Towards a Romantic Anthropology: River Life and Climate Change in Bangladesh

There is a quality of the chimerical to the silt islands that form and dissolve within the Jamuna River. Life on the islands never quite settles; the ground is constantly turned up, shifting, moving, and reforming elsewhere, a condition which inevitably grounds a particularly striking relationship with Nature. In this talk, I want think with this quality, through its manifestations in the changing physical topography, but also in Bangladesh’s colonial past, and the revolutionary anti-colonialism that dogged it. I show how this perpetual movement characterizes contemporary lives on these islands, especially in the age of climate change, and how dwelling within this form of life generates new possibilities for philosophical reflection. The thinking that emerges from life in such condition bares curious resemblances, moreover, to the contours of thought that marked a particular strand of literary-philosophical work in 19th-century Germany, most often associated with the names Naturphilosophie and Romanticism. This paper, which is to serve as the introduction for a book by the same name, explores what is to be gained from bringing the lives of silt islanders alongside the writings of key figures in the movement, most enduringly FWJ Schelling and JW Goethe. This gesture, moreover, strikes at the heart of what makes such Romantic imperatives potentially so productive for anthropology – namely, the surprising possibilities opened up by a willingness to live and think in a situation where the ground beneath our feet is constantly shifting.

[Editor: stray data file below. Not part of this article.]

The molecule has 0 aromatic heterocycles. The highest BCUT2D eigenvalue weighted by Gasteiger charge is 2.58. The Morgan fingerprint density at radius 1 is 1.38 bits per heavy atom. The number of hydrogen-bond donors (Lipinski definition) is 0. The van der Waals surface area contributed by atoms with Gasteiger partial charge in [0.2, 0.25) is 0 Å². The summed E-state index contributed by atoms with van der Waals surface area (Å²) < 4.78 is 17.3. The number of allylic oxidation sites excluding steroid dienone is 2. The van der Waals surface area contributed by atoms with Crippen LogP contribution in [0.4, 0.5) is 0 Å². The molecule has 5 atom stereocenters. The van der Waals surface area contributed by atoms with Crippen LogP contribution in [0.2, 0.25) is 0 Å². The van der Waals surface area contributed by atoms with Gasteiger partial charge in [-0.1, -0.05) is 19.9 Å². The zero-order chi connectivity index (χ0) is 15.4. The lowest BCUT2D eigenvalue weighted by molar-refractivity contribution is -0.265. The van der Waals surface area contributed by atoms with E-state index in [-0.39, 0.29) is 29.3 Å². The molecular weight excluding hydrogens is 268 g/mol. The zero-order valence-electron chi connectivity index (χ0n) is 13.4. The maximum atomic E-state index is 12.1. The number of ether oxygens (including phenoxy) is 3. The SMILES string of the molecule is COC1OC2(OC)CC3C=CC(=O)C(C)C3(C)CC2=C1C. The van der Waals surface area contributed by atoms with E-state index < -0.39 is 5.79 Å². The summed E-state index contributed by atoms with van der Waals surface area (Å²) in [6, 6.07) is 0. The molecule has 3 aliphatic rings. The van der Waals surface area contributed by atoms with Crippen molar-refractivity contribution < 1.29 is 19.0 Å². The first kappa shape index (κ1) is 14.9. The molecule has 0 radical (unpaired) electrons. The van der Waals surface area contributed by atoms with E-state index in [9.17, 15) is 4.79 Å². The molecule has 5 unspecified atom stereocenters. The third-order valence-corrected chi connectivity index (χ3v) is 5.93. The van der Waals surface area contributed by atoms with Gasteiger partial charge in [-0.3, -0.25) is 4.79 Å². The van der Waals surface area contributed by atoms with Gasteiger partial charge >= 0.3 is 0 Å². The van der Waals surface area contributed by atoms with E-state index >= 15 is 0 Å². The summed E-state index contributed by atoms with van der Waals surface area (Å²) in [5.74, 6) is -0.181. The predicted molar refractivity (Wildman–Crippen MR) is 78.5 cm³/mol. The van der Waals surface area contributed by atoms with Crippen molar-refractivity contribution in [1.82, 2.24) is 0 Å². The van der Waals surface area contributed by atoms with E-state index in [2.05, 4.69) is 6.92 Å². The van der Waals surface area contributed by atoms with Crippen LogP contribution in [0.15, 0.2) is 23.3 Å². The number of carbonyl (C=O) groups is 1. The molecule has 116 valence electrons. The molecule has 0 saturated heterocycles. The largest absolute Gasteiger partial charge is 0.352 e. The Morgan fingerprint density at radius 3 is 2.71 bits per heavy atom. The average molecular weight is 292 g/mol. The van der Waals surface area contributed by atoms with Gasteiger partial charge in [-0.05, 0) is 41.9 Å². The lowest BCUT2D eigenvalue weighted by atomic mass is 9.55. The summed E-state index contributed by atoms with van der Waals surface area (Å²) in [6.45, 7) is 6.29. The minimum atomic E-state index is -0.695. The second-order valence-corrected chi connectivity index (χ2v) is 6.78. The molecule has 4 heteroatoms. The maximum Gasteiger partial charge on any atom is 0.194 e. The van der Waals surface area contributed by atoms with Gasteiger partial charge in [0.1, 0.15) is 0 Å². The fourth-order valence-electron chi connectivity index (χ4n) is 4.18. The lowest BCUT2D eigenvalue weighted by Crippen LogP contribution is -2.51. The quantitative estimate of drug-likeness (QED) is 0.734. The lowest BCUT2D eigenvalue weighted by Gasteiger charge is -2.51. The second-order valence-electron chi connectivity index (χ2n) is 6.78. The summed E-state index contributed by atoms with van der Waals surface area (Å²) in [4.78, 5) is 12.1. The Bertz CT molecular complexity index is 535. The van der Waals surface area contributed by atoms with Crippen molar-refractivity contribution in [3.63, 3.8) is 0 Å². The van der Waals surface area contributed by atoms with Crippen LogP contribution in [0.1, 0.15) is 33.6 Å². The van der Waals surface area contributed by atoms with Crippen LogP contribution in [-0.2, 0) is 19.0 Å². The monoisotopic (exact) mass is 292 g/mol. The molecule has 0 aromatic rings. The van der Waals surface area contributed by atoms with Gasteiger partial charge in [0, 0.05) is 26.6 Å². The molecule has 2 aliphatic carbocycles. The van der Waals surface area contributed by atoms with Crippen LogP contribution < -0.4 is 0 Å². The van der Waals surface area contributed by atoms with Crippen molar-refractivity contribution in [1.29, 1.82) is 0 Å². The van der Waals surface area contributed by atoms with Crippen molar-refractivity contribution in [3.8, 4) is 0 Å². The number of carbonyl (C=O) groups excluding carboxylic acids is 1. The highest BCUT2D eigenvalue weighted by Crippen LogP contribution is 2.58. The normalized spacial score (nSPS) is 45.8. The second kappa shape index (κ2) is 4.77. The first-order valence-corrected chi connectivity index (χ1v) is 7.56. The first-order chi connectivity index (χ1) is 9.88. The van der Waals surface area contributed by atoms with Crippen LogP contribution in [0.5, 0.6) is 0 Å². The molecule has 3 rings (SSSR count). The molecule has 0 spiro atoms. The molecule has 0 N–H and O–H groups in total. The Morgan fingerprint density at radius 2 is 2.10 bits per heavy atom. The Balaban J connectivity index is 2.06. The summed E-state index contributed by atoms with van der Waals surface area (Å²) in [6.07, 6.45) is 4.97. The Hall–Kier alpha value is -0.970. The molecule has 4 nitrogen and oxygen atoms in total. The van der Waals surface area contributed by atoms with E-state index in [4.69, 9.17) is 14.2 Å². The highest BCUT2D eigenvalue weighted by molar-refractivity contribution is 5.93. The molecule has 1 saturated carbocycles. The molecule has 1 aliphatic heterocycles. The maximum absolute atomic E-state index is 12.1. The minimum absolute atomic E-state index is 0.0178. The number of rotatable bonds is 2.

Naveeda Khan is an associate professor of anthropology at Johns Hopkins University. Her first book, Muslim Becoming: Aspiration and Skepticism in Pakistan (Duke University Press, 2012), explores the Islamic tradition at the intersection of material environments, temporality, and the everyday in Pakistan. Her more recent research shifts location and focus to examine riverine environments in Bangladesh as they intersect with multiple possible futures, including the temporalities of everyday life, those of material substances such as riverine flows and silt sedimentation, and the crisis-inflected future of climate change.